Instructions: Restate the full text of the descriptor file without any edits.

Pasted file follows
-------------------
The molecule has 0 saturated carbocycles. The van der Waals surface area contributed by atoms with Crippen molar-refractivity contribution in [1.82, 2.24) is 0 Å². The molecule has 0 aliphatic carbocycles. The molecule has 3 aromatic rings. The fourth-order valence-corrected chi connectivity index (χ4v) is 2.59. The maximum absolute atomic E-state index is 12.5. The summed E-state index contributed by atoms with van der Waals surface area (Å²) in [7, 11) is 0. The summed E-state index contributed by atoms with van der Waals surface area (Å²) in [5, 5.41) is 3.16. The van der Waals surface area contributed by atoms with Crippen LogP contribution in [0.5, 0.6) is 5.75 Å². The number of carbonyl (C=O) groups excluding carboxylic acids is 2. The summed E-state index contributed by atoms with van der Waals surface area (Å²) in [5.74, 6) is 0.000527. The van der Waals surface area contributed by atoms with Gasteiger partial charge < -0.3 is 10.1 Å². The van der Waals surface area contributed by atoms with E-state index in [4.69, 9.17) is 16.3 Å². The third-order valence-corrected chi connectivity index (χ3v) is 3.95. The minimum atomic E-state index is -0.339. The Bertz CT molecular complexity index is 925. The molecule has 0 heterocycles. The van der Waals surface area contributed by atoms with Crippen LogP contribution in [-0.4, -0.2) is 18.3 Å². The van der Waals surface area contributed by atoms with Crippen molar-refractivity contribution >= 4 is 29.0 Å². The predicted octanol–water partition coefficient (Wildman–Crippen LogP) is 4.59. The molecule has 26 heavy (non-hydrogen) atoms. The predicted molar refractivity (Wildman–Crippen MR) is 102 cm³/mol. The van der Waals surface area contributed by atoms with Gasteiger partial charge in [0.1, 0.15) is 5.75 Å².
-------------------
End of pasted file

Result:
The molecule has 0 saturated carbocycles. The van der Waals surface area contributed by atoms with Crippen molar-refractivity contribution in [1.82, 2.24) is 0 Å². The molecule has 0 aliphatic carbocycles. The molecule has 3 aromatic rings. The fourth-order valence-corrected chi connectivity index (χ4v) is 2.59. The maximum absolute atomic E-state index is 12.5. The summed E-state index contributed by atoms with van der Waals surface area (Å²) in [7, 11) is 0. The summed E-state index contributed by atoms with van der Waals surface area (Å²) in [5, 5.41) is 3.16. The van der Waals surface area contributed by atoms with Crippen LogP contribution in [0.5, 0.6) is 5.75 Å². The number of carbonyl (C=O) groups excluding carboxylic acids is 2. The summed E-state index contributed by atoms with van der Waals surface area (Å²) in [5.74, 6) is 0.000527. The van der Waals surface area contributed by atoms with Gasteiger partial charge < -0.3 is 10.1 Å². The van der Waals surface area contributed by atoms with E-state index in [4.69, 9.17) is 16.3 Å². The third-order valence-corrected chi connectivity index (χ3v) is 3.95. The minimum atomic E-state index is -0.339. The Bertz CT molecular complexity index is 925. The molecule has 0 heterocycles. The van der Waals surface area contributed by atoms with Crippen LogP contribution in [-0.4, -0.2) is 18.3 Å². The van der Waals surface area contributed by atoms with Crippen molar-refractivity contribution >= 4 is 29.0 Å². The predicted octanol–water partition coefficient (Wildman–Crippen LogP) is 4.59. The molecule has 26 heavy (non-hydrogen) atoms. The predicted molar refractivity (Wildman–Crippen MR) is 102 cm³/mol. The van der Waals surface area contributed by atoms with Gasteiger partial charge in [0.1, 0.15) is 5.75 Å².